Frm Politico.com By: Ryan Grim
April 28, 2008 11:02 AM EST
"Barack Obama finally appeared on “Fox News Sunday,” stopping the "Obama Watch" clock at 772 days and change. And, believe it or not, it was a friendly exchange, touching on familiar themes.
Host Chris Wallace, who had started the clock because Obama has steadfastly refused to do his show, asked about Obama’s former pastor, Jeremiah Wright, as well as his Chicago connection to Weather Underground figure William Ayers. And he sought specific examples of how the Illinois senator has, or will, put into practice the bipartisanship that he preaches.
Obama pushed back against “top-down, command-and-control” regulation that was popular with the left in the ‘60s and ‘70s. He credited the GOP with pushing market-oriented solutions and cited his support of a cap-and-trade system for controlling carbon emissions.
“I think that the Republican Party and people who thought about the markets came up with the notion that, you know, what if you simply set some guidelines, some rules and incentives for businesses, let them figure out how they're going to, for example, reduce pollution. It's a smarter way of doing it,” he said.
On education, Obama said “we should be experimenting with charter schools” and “should be experimenting with different ways of compensating teachers.” Both positions run counter to those strongly backed by teachers unions, a core segment of the Democratic Party base.
Obama also cited a vote on tort reform that angered trial lawyers — another key segment of the Democratic base. And while he opposed the nomination of John Roberts to the Supreme Court, Obama noted that he took to the popular blog DailyKos in defense of colleagues who supported Roberts for chief justice.
“There are a lot of liberal commentators who think I’m too accommodating,” Obama said.
Wallace also pressed Obama on comments he made at the last Democratic presidential debate with Sen. Hillary Rodham Clinton about Sen. Tom Coburn (R-Okla.) and Ayers, the former member of the violent Weather Underground. Obama had said that he should no more be assumed to endorse Coburn’s position that doctors who perform abortions should face the death penalty than he should be assumed to endorse the Weather Underground’s embrace of violence in opposition to the Vietnam War.
Obama told Wallace that he called Coburn immediately after the debate to make sure he wasn't offended.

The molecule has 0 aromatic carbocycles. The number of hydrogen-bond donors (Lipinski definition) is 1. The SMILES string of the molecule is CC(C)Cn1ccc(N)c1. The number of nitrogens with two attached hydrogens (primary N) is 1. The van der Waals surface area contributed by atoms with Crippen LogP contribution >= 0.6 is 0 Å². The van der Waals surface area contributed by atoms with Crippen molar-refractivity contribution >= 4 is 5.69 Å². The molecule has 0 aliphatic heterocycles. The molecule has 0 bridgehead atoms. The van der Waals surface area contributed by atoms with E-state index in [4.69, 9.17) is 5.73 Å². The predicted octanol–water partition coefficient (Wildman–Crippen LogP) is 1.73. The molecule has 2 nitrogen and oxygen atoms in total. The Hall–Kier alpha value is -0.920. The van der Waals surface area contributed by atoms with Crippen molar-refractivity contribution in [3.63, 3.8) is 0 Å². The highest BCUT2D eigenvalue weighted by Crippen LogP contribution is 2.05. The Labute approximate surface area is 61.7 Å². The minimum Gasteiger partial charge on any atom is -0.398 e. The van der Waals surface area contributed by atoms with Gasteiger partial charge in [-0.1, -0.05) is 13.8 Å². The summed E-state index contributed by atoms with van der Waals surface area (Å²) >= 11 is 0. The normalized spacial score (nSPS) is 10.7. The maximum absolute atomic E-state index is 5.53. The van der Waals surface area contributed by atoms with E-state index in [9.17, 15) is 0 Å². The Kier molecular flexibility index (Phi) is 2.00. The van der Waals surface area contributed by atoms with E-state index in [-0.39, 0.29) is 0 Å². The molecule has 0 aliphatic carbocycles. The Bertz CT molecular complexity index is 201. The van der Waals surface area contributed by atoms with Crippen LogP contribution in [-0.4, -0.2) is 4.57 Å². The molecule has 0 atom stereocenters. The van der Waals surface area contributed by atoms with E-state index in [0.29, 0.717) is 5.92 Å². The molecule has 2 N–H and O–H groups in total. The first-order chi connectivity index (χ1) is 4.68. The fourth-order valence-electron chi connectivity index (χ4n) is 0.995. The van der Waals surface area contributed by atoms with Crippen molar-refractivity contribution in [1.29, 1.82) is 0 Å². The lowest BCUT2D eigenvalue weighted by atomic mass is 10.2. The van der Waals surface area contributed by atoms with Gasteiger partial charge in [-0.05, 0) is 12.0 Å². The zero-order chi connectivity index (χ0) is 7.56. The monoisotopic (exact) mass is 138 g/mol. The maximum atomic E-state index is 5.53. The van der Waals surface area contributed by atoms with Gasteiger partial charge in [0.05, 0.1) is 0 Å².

On NBC’s “Meet the Press,” Democratic National Committee Chairman Howard Dean refused to be pinned down on whether the candidate leading in elected delegates at the end of the primaries and caucuses — almost certain to be Obama — should necessarily win the nomination.
Dean, however, did acknowledge that he didn’t expect the superdelegates to overturn the will of the elected delegates. “That hasn’t happened” in the past, he said. “I don’t expect that to happen.”
He also hinted that some rule changes may be happen down the road. “Are there some rules I might change next time around? Yeah, maybe so,” he said.
Dean gave some fodder to the Clinton campaign as well, saying that the race is “essentially pretty close to a tie” — an assertion with which the Obama campaign has quibbled.
Pressed on the issue, Dean the elected delegates reflected the will of the people, but added that the superdelegates also reflect the will of the people.
He reiterated that he wanted all superdelegates to make their preferences known by the end of June. Superdelegates, he said, need to “just keep dribbling it in.”
Host Tim Russert also asked Dean about his pledge, before Democrats took back the Senate and the House in 2006, that Democrats would ensure that Osama bin Laden was captured.
“I was wrong,” Dean said, adding, in response to a follow-up question, that bin Laden hasn’t been captured because President Bush wasn’t interested in capturing him.
Russert then offered Dean a chance to back off, but Dean declined. “The proof is in the pudding,” he said.
On ABC, George Stephanopoulos hosted two pairs of Obama-Clinton surrogates on “This Week.” In Clinton’s corner were Sen. Evan Bayh (D-Ind.) and Rep. Sheila Jackson Lee (D-Texas). And in Obama’s corner were former Senate Majority Leader Tom Daschle (D-S.D.) and Rep. Artur Davis (D-Ala.).
Bayh pushed early for superdelegates to rely on the popular vote in the primaries when deciding their preferences and argued that Florida votes should be counted despite the state’s violation of Democratic Party rules. That metric most favors Clinton.
Unsurprisingly, the Obama pair objected. “How do you cut out all those caucus states?” Daschle asked.
The South Dakotan also noted that Bayh voted to support an energy bill that Clinton is now thrashing Obama for having backed in 2005. Bayh, in turn, noted that Daschle had supported it, too.
Top Democratic campaign aides also assembled for CBS’ “Face the Nation,” with Clinton’s Howard Wolfson squaring off with Obama’s David Axelrod.
Wolfson pleaded for more time, arguing that “[w]e have Florida and Michigan yet to be decided.”
“After significant losses in Ohio and Pennsylvania on behalf of Senator Obama,” Wolfson said, “I think Democrats do have questions about whether or not he is going to be able to reach out and successfully win over the kind of blue-collar voters that Democrats need to win in order to take the White House back in November.”
Axelrod countered that Obama was at least as good a general election candidate as Clinton.
“There was a poll last week that showed us leading in her home state of New York by a point more than she was,” he noted."